5 Things to Look Out For in Your Protein Powder


If you are interested in health and fitness, you have likely heard about the protein powder debate. Is protein powder good for you? Does protein powder really help your muscles grow and recover? What kind of protein powder is the best?

A 2018 study confirmed that consuming protein post-workout can potentially help optimize physical performance and positively impact recovery after endurance and resistance training. However, total daily energy and protein intake in the long-term play the largest role in promoting adaptations to exercise. In other words, it is your overall diet that contributes the most to your fitness results.

Nonetheless, consuming nothing at all after a tough workout offers no benefits and can even be harmful. As a result, athletes are advised to consume protein post-workout because of its potential benefits, and many athletes may choose protein powders because of their convenience. 

If you do choose to use protein powder post-workout, it is important to be critical of which protein powder you choose. Protein powders are supplements, which means that they are not regulated by the FDA so it is imperative that you always check the nutrition label in order to ensure that you are choosing one that is safe and healthy for your body. 

Here are five things to look out for when choosing a protein powder:

Too much protein

The recommended daily amount of protein is 0.8 grams of protein per kilogram of body weight. For example, if you weigh approximately 68 kilograms (150 pounds), then you should aim for about 54 grams of protein each day. However, some protein powders have over 40 grams of protein per serving, and this, combined with your other meals throughout the day, could lead to an overconsumption of protein.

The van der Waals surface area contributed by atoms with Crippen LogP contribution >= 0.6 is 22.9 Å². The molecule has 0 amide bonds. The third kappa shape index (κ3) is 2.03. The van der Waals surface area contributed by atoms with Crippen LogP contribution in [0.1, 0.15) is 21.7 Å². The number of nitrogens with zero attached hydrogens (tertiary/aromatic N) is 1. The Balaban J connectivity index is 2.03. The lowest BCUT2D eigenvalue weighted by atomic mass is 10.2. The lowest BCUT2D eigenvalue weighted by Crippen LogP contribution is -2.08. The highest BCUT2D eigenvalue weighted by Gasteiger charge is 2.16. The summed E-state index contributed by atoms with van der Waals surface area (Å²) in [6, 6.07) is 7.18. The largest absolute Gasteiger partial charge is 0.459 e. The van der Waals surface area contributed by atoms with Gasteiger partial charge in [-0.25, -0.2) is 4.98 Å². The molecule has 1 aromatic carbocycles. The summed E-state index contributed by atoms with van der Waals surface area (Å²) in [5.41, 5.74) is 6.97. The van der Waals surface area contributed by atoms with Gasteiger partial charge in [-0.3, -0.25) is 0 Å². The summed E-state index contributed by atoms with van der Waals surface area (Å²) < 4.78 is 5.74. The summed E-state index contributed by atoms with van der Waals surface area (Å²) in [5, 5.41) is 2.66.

A 2013 study found that too much protein may be associated with increased risk of heart disease, cancer, and can impose unnecessary stress on the liver, kidneys, and bones. As a result, researchers suggest consuming no more than 30 grams of protein in one sitting. Thus, be sure to choose a protein powder that has fewer than 30 grams of protein per serving.

Too much sugar

Protein powders come in all different flavors, such as chocolate, caramel, and vanilla. However, in order for a protein powder to taste sweet, manufacturers often add excessive amounts of sugar. The American Heart Association recommends that women consume no more than 24 grams of added sugar and men consume no more than 36 grams of added sugar each day.

However, some protein powders contain over 24 grams of added sugar in just one serving. Thus, be sure to look out for sugar content when selecting a protein powder. Too much sugar can lead to weight gain and an unhealthy spike in blood sugar. 

USDA Organic Certification

Opting for organic food over processed food is usually a great choice for your overall health. However, a 2018 study tested over 130 best-selling protein powders and found that certified organic products contained over two times the amount of heavy metals, such as lead and arsenic, when compared to non-organic protein powders. 

Of course, not all organic protein powders contain unhealthy metals. However, since supplements are not regulated by the FDA, it is very difficult to find out if your organic protein powder contains these metals. Thus, it may be a better idea to stick to non-organic protein powders for now.

Plant-based ingredients

In this same 2018 study, 75 percent of the selected plant-based protein powders tested positive for lead. On the contrary, products with egg as a source of protein tested cleaner than plant-based powders. Unless you are vegan and have no choice, it may be best to choose a protein powder that is not plant-based.

NSF Certified for Sport label

At this point in the article, you are probably wondering if any protein powders are safe. While it is the healthiest option to get in your daily protein from whole foods like eggs, nut butters, and lean meats, protein powders can be convenient. If you decide that the benefits outweigh the risks of protein powder, then select a powder with an NSF Certified for Sport label.  

Supplements with this label have been tested by professionals who determined that the supplement does not contain an unsafe level of contaminants or prohibited substances. However, even if a product has the NSF label, make sure that you still check for too much protein or sugar to be sure that the powder is the best and healthiest choice for your body.

Leave a Reply